1.03(B)                           
Consistent training under the guidance of qualified coaches, with emphasis on physical conditioning, is essential to the development of sports skills, and competition among those of equal abilities is the most appropriate means of testing these skills, measuring progress and providing incentives for personal growth.

1.03(C)                        
Through sports training and competition: people with intellectual disabilities benefit physically, mentally   and socially and spiritually; families are strengthened; and the community at large, both through participation and observation, is united with people with intellectual disabilities in an environment of equality, respect and acceptance.

1.03(D)                            
Every person with an intellectual disability who meets the eligibility requirements set out in these General Rules (see Article 2, Section 2.01) should have the opportunity to participate in and benefit from the sports training and athletic competition programs offered by Special Olympics.

1.03(E)                              
Special Olympics must transcend all boundaries of race, gender, religion, national origin, geography, and political philosophy, and offer sports training and competition opportunities to all eligible persons with intellectual disabilities in accordance with uniform worldwide standards.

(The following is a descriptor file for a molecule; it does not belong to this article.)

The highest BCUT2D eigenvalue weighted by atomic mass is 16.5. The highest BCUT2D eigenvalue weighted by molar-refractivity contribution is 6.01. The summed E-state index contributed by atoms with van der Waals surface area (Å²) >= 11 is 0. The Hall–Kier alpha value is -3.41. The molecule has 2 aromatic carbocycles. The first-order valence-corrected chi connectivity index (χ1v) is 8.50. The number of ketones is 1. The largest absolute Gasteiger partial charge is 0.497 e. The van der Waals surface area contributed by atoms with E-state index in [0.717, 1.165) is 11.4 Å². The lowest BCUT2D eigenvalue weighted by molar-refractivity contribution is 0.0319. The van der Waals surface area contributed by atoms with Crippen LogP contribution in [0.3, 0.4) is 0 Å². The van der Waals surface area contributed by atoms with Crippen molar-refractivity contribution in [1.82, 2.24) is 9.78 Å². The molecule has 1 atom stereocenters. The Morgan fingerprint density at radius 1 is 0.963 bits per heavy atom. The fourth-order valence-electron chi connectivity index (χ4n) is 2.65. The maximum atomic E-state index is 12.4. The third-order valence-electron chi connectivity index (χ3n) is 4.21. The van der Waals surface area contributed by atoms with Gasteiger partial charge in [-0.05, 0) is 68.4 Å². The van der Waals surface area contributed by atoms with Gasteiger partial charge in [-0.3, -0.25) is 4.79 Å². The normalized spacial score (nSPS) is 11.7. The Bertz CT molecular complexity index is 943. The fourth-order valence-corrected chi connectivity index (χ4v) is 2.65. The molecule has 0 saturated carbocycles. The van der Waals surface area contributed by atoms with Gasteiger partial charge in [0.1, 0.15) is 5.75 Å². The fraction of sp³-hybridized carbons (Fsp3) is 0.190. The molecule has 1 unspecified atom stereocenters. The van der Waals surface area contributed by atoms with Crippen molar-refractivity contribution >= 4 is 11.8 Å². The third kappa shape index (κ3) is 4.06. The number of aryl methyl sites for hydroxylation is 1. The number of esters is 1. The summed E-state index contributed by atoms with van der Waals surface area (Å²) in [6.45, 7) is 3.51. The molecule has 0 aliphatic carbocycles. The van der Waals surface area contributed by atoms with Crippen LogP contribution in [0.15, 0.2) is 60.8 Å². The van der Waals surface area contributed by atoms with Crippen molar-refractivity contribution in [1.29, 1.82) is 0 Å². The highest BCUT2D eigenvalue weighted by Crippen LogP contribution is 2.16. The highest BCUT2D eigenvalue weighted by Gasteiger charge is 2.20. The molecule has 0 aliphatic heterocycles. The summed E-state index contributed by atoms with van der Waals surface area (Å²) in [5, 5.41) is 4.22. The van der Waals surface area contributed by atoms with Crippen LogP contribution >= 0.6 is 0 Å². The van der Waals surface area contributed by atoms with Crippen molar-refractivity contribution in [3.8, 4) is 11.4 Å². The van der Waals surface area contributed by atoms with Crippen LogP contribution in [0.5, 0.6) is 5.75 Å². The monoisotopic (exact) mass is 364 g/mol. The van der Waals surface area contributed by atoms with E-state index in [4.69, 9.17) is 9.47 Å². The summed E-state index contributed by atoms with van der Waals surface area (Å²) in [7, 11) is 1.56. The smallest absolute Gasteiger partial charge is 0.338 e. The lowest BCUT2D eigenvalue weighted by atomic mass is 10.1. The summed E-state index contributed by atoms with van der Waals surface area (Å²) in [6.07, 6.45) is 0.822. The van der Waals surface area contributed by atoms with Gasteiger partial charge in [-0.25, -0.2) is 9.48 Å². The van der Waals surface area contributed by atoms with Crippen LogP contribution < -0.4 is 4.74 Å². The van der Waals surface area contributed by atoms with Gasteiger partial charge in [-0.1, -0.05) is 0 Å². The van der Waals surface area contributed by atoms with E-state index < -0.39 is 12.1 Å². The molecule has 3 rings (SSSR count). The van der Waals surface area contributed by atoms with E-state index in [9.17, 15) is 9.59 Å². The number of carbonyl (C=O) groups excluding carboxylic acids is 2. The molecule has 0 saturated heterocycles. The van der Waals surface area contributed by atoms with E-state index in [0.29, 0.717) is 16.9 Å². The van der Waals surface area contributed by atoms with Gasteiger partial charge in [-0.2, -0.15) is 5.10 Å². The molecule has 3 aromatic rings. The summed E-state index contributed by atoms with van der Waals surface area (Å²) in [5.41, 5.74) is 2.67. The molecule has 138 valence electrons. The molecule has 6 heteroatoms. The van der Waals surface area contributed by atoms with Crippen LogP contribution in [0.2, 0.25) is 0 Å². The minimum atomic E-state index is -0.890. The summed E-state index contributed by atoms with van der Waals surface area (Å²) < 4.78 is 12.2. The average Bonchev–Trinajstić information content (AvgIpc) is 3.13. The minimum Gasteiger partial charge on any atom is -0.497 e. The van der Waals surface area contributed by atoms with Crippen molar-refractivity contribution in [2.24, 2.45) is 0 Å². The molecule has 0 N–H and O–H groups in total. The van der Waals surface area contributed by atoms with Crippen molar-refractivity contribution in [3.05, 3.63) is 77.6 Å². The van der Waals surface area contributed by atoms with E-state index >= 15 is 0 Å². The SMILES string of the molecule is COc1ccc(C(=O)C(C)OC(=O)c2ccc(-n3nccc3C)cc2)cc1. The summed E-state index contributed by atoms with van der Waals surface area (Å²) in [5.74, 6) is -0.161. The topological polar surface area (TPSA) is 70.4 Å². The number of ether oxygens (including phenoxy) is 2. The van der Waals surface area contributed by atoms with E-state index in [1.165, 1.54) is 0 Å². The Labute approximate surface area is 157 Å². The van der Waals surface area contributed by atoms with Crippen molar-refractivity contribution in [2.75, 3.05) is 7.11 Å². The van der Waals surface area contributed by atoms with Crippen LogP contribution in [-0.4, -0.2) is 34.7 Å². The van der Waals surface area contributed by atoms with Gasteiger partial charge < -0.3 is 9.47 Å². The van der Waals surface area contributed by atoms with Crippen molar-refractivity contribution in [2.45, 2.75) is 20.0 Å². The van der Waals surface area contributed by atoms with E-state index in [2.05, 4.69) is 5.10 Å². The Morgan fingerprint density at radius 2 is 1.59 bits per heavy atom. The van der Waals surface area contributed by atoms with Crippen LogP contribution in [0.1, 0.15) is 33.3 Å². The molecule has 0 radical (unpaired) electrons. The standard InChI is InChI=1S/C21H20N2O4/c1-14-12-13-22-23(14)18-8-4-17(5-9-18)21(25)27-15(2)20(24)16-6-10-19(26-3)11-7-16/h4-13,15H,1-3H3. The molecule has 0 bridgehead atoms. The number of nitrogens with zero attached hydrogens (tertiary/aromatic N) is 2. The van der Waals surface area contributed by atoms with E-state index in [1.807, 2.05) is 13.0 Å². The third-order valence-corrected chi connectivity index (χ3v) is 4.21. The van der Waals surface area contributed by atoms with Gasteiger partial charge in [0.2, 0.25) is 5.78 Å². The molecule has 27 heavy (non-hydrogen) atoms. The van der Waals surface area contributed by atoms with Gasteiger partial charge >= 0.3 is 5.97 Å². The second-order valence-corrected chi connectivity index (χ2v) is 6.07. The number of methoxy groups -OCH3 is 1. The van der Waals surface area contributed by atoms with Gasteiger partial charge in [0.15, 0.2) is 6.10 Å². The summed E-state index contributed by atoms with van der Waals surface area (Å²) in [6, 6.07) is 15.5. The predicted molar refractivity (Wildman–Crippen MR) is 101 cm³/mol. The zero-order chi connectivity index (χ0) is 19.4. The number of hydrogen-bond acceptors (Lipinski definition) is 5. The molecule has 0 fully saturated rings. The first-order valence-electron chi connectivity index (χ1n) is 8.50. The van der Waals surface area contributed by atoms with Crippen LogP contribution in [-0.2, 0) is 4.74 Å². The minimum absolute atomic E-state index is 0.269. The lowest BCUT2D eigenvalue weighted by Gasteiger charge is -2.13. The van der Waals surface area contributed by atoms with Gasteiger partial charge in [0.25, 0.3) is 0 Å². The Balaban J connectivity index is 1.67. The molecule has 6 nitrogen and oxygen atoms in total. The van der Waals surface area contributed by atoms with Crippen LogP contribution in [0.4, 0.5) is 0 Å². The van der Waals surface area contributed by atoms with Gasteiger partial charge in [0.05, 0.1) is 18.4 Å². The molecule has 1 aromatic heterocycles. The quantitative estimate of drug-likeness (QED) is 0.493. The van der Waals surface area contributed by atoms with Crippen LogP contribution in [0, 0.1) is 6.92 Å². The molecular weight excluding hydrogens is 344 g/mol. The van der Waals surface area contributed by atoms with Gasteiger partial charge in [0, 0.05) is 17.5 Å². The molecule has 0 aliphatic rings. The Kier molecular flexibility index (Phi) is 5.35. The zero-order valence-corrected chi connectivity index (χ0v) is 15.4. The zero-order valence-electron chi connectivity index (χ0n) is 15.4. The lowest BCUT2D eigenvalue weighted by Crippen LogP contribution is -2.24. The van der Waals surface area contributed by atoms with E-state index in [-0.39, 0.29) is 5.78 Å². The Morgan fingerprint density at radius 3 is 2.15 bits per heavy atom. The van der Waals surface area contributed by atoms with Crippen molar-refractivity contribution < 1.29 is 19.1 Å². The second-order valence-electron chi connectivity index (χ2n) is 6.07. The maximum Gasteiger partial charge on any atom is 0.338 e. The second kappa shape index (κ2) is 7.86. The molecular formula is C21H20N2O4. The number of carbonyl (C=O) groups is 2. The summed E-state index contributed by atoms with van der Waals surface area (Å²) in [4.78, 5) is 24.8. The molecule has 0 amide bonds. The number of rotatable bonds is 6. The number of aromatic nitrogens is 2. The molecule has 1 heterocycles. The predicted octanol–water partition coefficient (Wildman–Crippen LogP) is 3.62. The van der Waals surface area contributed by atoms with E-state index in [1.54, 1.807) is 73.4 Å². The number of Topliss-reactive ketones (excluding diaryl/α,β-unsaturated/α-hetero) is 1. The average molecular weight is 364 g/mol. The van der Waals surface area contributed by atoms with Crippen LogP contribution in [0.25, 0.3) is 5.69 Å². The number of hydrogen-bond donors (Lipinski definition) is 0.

1.03(F)                              
Special Olympics celebrates and strives to promote the spirit of sportsmanship and a love of participation in sports for its own sake.  To that end, Special Olympics aims to provide every athlete with an opportunity to participate in training and competition events which challenge that athlete to his or her fullest potential, regardless of the athlete's level of ability.  Special Olympics therefore requires that Special Olympics Games and Tournaments offer sports and events which are appropriate for athletes of all levels of ability, and in the case of team sports, provide every athlete with an opportunity to play in every game.


1.03(G)                               
Special Olympics encourages sports training and competition opportunities at the local, area and community level (including schools) as a means of reaching the greatest number of eligible athletes.  

  

Section 1.04  
Structure of Special Olympics 

The Special Olympics Movement consists of the following organizations and individuals:


1.04 (A)          
SOI